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AMD's New Zen 3 Die Revealed In Photos

Ryzen CPU
(Image credit: AMD)

Die shots of AMD's all-new 5000 series CPUs have showed up at outlet Hardwareluxx, taken by one of its community members Fritzchens Fritz, who had the courage to destroy a shiny new Ryzen 5 5600X for the sole purpose of seeing exactly what Zen 3 looks like under the hood.

Images credit: Fritzchens Fritz

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Ryzen 5 5600X die shots

(Image credit: Fritzchens Fritz)

Credit: Fritzchens Fritz

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Ryzen 5 5600X die shots

(Image credit: Fritzchens Fritz)

Credit: Fritzchens Fritz

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Ryzen 5 5600X die shots

(Image credit: Fritzchens Fritz)

Credit: Fritzchens Fritz

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Ryzen 5 5600X die shots

(Image credit: Fritzchens Fritz)

Credit: Fritzchens Fritz

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Ryzen 5 5600X die shots

(Image credit: Fritzchens Fritz)

Credit: Fritzchens Fritz

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Ryzen 5 5600X die shots

(Image credit: Fritzchens Fritz)

Credit: Fritzchens Fritz

You'll notice the destruction when the enthusiast de-lidded the processor, but there are some more interesting pictures in the album. Looking at the pictures, you can see both the I/O Die (IOD) and the Core Compute Die (CCD) that houses the eight Zen 3 cores on the Ryzen 5 5600X (two of them are disabled to make a six-core chip).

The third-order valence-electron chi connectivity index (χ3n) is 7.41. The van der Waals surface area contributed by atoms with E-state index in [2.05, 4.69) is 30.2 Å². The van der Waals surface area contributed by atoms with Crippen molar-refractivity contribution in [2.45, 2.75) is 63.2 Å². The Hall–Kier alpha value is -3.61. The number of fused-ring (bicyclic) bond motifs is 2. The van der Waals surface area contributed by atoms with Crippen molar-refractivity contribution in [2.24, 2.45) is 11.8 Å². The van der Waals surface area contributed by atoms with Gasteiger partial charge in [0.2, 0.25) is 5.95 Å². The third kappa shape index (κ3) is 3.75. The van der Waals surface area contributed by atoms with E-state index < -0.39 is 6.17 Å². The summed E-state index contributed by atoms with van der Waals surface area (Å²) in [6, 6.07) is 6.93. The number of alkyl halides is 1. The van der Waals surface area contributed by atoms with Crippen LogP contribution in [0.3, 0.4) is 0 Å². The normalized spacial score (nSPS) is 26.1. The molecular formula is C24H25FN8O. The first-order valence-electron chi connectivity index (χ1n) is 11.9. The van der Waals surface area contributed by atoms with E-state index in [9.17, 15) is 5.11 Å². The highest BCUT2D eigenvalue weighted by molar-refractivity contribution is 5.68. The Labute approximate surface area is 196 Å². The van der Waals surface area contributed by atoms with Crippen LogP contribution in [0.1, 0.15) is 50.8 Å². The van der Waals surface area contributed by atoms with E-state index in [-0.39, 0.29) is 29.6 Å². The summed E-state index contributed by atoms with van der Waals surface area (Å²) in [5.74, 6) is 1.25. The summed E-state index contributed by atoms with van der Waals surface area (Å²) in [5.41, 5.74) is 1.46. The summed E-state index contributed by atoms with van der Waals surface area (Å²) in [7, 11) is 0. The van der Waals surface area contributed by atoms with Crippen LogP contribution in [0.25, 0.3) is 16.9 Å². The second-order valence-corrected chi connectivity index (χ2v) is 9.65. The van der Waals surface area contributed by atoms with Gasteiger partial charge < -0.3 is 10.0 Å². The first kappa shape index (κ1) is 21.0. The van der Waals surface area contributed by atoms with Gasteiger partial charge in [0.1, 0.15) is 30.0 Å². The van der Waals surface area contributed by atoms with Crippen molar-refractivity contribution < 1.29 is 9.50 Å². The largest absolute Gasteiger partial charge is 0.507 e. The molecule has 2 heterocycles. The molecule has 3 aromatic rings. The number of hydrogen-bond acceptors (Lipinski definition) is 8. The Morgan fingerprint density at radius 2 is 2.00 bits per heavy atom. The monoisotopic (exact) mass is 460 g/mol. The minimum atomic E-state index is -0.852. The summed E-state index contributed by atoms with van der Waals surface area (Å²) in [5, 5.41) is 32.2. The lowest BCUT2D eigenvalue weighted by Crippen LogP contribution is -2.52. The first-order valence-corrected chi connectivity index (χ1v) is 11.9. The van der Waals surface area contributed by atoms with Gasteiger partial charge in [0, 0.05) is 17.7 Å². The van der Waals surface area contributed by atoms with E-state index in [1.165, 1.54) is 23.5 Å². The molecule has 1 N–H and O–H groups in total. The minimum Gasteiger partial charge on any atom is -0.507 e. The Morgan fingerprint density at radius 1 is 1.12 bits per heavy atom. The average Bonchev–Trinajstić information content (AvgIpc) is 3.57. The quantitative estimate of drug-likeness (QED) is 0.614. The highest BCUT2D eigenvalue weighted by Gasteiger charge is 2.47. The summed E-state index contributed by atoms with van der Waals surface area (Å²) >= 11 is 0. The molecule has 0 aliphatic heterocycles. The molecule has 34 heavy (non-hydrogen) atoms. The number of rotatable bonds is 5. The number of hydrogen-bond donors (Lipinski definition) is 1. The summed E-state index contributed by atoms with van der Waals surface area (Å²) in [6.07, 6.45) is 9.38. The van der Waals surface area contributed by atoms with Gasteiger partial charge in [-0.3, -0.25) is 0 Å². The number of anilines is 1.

We can also see the mounting pads next to the CCD for a second CCD, which would be installed for a Ryzen 9 chip. In the closeup shots, you can see some of the CPU cores themselves and the L3 cache in the middle of the CCD. Moving over to the IOD, you can see all the components that make up that unit, as well.

If you are unfamiliar with Zen 2 and Zen 3 architectures, they work on a multi-die based system. The cores and cache are housed in their own dies called CCDs, while the memory, I/O, and communication between CCDs (via the Infinity Fabric) is handled by the I/O Die. This allows AMD to use different nodes for different dies, which is more efficient for manufacturing CPUs. Specifically, the I/O die is on GlobalFoundries' older 12nm process, while the CCDs use the 7nm node from TSMC. The bigger 12nm I/O die is much cheaper to produce.

It's cool to see real shots of the new Ryzen 5000 series CCDs and I/O die, not just animated slides from AMD, even if a Ryzen 5 5600X had to be sacrificed in the process.

  • twotwotwo
    Come on, credit/link to the source (OC_Burner/Fritzchens Fritz): 1325500804434972675View: https://twitter.com/FritzchensFritz/status/1325500804434972675, 2k4xqPgView: https://www.flickr.com/photos/130561288@N04/50579552573/

    Not crediting people is one of the most painful things about this site. They take a bunch of lovely die shots (go back through the Flickr stream to see some). Maybe someone can hook them up with another 5600X for a try at a cleaner shot!
    Reply
  • rgd1101
    "been taken by news outlet Hardwareluxx from one of its community members "
    and it link to that hardwareluxx page too
    Reply